(Please click to make photo’s larger)





How to Become a Certified Lease and Finance Professional

Full Information



Between June 14 and August 22, Oregon experienced 204 political demonstration events, the seventh highest in the country. California had 584, the highest number of any U.S. state while New York and Florida had the second and third highest volume with 315 and 256, respectively. The fewest were recorded in Virginia which had just one, followed by South Dakota's 10 and Delaware's 12.

Protests are continuing to rock Kenosha, Wisconsin, after the police shooting of Jacob Blake, an unarmed black man. Elsewhere, Portland experienced its 90th consecutive day of protest on Tuesday which led to clashes with the police and numerous arrests with the gathering declared a riot. The Portland protestors have been rallying against anti-black racism and police brutality since the death of George Floyd three months ago with heavy clashes occurring between left and right wing demonstrators in recent days. While many of the city's protests have been peaceful, some have descended into violence, resulting in injuries to police officers and protesters as well as arson, looting and vandalism.

The Armed Conflict Location & Event Data Project, together with the Bridging Divides Initiative at Princeton University, has been monitoring the number of political demonstration events in U.S. states over the past couple of months with just over 5,000 recorded in total. 46.5 percent of those events were connected to the Black Lives Matter movement while 32 of them involved what the researchers call "political violence". That is defined as an event where force is used by a group with a political purpose or motivation to achieve a political end result. The protests in Portland have made Oregon one of the U.S. states with the highest number of political demonstrations since the middle of June.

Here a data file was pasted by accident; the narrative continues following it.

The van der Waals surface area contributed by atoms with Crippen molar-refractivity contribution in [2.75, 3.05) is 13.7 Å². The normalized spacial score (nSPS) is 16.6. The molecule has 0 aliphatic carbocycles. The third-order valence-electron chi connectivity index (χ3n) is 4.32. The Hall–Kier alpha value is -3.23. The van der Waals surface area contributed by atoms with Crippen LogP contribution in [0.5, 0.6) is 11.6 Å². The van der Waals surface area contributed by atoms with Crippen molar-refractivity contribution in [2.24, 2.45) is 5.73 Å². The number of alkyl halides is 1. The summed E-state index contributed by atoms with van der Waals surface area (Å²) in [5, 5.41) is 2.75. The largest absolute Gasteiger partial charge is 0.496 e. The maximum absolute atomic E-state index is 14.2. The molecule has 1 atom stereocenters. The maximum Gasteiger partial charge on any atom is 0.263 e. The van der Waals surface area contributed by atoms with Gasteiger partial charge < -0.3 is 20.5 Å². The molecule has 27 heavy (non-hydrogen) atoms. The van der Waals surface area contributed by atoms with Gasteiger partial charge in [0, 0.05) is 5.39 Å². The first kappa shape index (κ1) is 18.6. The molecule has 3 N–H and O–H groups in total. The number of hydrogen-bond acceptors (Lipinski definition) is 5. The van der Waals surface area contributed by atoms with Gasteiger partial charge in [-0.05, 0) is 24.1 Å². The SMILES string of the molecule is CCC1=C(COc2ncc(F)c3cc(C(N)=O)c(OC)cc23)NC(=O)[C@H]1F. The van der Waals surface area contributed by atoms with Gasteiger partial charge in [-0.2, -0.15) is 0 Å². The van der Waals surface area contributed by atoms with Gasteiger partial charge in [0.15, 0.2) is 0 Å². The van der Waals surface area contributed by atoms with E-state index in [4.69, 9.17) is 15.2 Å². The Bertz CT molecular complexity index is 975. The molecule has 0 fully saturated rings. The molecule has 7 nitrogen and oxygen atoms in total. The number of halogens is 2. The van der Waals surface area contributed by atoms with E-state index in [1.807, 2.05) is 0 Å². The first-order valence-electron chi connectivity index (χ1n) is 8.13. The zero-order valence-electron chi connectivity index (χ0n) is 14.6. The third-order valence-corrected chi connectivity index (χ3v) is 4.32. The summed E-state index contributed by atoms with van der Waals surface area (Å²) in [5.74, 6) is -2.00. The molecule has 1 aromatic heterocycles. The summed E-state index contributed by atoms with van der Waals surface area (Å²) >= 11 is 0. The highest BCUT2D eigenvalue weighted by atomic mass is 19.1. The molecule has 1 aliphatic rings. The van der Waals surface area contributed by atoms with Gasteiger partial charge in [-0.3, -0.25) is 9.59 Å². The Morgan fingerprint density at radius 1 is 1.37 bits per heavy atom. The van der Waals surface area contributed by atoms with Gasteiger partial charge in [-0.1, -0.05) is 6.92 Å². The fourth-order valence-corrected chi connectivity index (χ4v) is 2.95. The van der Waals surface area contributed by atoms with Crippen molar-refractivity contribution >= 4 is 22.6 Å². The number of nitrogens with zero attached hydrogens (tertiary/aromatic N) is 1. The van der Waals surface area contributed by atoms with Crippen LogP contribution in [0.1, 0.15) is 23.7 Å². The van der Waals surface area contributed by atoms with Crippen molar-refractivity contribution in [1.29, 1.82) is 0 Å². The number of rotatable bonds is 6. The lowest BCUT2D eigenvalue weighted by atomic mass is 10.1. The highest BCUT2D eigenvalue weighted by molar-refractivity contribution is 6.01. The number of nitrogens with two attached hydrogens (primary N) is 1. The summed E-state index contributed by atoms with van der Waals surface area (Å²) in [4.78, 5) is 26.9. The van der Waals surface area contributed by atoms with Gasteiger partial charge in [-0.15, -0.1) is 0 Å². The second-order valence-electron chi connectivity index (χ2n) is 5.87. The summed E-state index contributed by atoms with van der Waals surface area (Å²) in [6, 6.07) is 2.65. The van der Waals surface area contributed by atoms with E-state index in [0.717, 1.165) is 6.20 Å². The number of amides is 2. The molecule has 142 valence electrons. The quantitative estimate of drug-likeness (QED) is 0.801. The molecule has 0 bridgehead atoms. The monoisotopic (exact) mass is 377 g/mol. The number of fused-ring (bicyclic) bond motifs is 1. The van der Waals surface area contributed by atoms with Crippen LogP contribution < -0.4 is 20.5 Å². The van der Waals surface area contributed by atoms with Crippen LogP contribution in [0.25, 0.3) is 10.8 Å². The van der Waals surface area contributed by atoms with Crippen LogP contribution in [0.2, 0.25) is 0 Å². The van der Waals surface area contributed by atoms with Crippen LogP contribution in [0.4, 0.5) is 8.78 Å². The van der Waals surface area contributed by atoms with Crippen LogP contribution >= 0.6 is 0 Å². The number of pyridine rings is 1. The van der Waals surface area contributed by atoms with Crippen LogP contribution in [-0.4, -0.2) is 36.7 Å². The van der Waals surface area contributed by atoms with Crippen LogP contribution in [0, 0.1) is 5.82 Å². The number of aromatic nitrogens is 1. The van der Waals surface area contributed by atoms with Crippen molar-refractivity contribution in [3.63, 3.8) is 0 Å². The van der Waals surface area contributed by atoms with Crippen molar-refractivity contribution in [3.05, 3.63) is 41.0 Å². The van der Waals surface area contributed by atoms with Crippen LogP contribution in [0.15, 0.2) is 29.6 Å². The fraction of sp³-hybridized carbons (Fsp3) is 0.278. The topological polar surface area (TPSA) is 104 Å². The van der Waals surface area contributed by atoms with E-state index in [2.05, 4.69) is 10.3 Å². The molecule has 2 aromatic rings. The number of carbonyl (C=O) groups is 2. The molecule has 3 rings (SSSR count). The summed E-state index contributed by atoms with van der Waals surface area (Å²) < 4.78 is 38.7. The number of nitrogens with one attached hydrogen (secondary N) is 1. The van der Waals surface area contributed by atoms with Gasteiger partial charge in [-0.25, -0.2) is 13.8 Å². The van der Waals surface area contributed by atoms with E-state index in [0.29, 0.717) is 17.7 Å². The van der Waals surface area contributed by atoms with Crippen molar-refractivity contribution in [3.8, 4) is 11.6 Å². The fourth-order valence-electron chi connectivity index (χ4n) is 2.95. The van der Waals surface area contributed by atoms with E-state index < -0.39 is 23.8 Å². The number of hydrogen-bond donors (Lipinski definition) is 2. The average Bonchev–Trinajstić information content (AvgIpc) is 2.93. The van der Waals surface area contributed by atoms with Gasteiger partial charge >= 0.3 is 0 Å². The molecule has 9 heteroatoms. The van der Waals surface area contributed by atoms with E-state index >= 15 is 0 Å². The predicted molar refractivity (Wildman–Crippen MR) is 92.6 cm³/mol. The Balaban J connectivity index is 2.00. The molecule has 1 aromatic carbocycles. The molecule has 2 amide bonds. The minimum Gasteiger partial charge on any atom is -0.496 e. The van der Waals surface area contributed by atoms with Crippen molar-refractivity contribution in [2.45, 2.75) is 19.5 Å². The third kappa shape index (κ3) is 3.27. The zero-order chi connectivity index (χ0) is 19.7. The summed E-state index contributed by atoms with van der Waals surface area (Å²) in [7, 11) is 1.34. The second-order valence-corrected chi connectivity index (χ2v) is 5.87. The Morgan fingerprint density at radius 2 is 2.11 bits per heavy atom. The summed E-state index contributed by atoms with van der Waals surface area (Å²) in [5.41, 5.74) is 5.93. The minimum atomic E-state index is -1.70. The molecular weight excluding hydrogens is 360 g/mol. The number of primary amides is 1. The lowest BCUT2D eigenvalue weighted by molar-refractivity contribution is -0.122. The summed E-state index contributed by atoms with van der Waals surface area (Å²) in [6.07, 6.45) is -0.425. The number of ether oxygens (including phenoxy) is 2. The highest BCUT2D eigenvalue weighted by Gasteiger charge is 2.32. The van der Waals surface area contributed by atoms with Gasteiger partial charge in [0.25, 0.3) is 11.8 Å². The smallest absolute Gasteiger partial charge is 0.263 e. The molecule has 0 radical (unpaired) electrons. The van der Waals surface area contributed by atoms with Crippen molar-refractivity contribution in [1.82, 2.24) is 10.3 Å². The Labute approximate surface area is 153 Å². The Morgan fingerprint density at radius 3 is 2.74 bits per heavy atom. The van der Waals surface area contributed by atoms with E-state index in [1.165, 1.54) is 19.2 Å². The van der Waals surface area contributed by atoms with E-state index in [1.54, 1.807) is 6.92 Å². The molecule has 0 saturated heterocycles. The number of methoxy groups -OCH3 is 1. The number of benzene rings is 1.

By Niall McCarthy, Statista


Labrador Retriever/Mix
Willmar, Minnesota


2 years old
Coat Length: short
Vaccinations up to date

2 yrs. old, Very active, high energy dog. Loves squeaky toys!

Find us on Facebook to be updated on events and shelter news!
All animals up for adoption at the Hawk Creek Animal Shelter are spayed/neutered, microchipped, heartworm tested negative (if age appropriate). Are up to date on vaccinations (a booster may be needed) Given Flea and Tick preventative, given heartworm preventative, dewormer and treated for anything necessary, such as dental cleanings, ear infections, etc. Please visit our website for prices and more information about our hours. WWW.THEHSKMC.COM. Animals fees are not waived unless noted in this description.

Hawk Creek Animal Shelter
PO Box 709
250 28th Street SW
Willmar, Minnesota

Monday Closed
Tues - Friday  12 - 6
Saturday-Sunday 12 - 4